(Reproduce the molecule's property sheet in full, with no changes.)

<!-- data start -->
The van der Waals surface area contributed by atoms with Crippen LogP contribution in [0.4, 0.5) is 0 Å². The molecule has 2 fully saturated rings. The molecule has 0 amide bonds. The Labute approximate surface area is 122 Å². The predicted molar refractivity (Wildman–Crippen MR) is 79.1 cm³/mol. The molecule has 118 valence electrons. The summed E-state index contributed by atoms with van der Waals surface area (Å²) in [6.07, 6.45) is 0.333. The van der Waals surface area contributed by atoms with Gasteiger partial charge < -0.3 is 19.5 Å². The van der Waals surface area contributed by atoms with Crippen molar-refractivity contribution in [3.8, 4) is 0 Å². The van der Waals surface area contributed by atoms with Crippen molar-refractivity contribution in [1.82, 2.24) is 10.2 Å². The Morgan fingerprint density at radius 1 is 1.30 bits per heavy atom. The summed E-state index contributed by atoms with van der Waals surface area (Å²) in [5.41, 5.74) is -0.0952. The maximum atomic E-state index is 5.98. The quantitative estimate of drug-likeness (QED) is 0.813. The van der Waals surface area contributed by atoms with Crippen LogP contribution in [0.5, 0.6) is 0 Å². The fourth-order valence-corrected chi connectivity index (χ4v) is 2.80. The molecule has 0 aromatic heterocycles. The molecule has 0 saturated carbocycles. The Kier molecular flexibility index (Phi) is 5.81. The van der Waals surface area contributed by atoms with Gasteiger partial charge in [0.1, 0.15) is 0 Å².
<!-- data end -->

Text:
The van der Waals surface area contributed by atoms with Crippen LogP contribution in [0.4, 0.5) is 0 Å². The molecule has 2 fully saturated rings. The molecule has 0 amide bonds. The Labute approximate surface area is 122 Å². The predicted molar refractivity (Wildman–Crippen MR) is 79.1 cm³/mol. The molecule has 118 valence electrons. The summed E-state index contributed by atoms with van der Waals surface area (Å²) in [6.07, 6.45) is 0.333. The van der Waals surface area contributed by atoms with Gasteiger partial charge < -0.3 is 19.5 Å². The van der Waals surface area contributed by atoms with Crippen molar-refractivity contribution in [3.8, 4) is 0 Å². The van der Waals surface area contributed by atoms with Crippen molar-refractivity contribution in [1.82, 2.24) is 10.2 Å². The Morgan fingerprint density at radius 1 is 1.30 bits per heavy atom. The summed E-state index contributed by atoms with van der Waals surface area (Å²) in [5.41, 5.74) is -0.0952. The maximum atomic E-state index is 5.98. The quantitative estimate of drug-likeness (QED) is 0.813. The van der Waals surface area contributed by atoms with Crippen LogP contribution in [0.5, 0.6) is 0 Å². The fourth-order valence-corrected chi connectivity index (χ4v) is 2.80. The molecule has 0 aromatic heterocycles. The molecule has 0 saturated carbocycles. The Kier molecular flexibility index (Phi) is 5.81. The van der Waals surface area contributed by atoms with Gasteiger partial charge in [0.1, 0.15) is 0 Å².